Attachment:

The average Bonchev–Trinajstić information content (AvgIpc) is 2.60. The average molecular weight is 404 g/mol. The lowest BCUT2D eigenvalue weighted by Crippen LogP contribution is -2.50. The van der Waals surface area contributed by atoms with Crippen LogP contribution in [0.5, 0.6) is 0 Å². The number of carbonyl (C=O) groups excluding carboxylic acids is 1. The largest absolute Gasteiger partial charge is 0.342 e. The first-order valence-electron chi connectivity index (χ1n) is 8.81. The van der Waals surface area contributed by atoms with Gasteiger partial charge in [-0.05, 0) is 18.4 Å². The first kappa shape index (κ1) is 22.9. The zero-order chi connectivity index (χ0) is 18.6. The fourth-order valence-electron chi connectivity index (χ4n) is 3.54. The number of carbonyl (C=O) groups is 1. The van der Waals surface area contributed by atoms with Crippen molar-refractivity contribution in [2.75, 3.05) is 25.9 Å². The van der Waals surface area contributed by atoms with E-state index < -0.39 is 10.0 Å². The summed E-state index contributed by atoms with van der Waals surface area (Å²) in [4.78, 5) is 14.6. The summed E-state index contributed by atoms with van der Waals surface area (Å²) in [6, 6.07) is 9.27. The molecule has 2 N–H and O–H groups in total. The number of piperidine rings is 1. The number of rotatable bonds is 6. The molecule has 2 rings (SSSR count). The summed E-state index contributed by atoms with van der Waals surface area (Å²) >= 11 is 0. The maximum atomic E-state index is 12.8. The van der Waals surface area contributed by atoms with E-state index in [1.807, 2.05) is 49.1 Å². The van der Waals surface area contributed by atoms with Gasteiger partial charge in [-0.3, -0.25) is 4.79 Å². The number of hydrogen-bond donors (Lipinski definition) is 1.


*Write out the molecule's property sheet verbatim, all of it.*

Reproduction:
The average Bonchev–Trinajstić information content (AvgIpc) is 2.60. The average molecular weight is 404 g/mol. The lowest BCUT2D eigenvalue weighted by Crippen LogP contribution is -2.50. The van der Waals surface area contributed by atoms with Crippen LogP contribution in [0.5, 0.6) is 0 Å². The number of carbonyl (C=O) groups excluding carboxylic acids is 1. The largest absolute Gasteiger partial charge is 0.342 e. The first-order valence-electron chi connectivity index (χ1n) is 8.81. The van der Waals surface area contributed by atoms with Gasteiger partial charge in [-0.05, 0) is 18.4 Å². The first kappa shape index (κ1) is 22.9. The zero-order chi connectivity index (χ0) is 18.6. The fourth-order valence-electron chi connectivity index (χ4n) is 3.54. The number of carbonyl (C=O) groups is 1. The van der Waals surface area contributed by atoms with Crippen molar-refractivity contribution in [2.75, 3.05) is 25.9 Å². The van der Waals surface area contributed by atoms with E-state index < -0.39 is 10.0 Å². The summed E-state index contributed by atoms with van der Waals surface area (Å²) in [4.78, 5) is 14.6. The summed E-state index contributed by atoms with van der Waals surface area (Å²) in [6, 6.07) is 9.27. The molecule has 2 N–H and O–H groups in total. The number of piperidine rings is 1. The number of rotatable bonds is 6. The molecule has 2 rings (SSSR count). The summed E-state index contributed by atoms with van der Waals surface area (Å²) >= 11 is 0. The maximum atomic E-state index is 12.8. The van der Waals surface area contributed by atoms with E-state index in [1.807, 2.05) is 49.1 Å². The van der Waals surface area contributed by atoms with Gasteiger partial charge in [-0.3, -0.25) is 4.79 Å². The number of hydrogen-bond donors (Lipinski definition) is 1.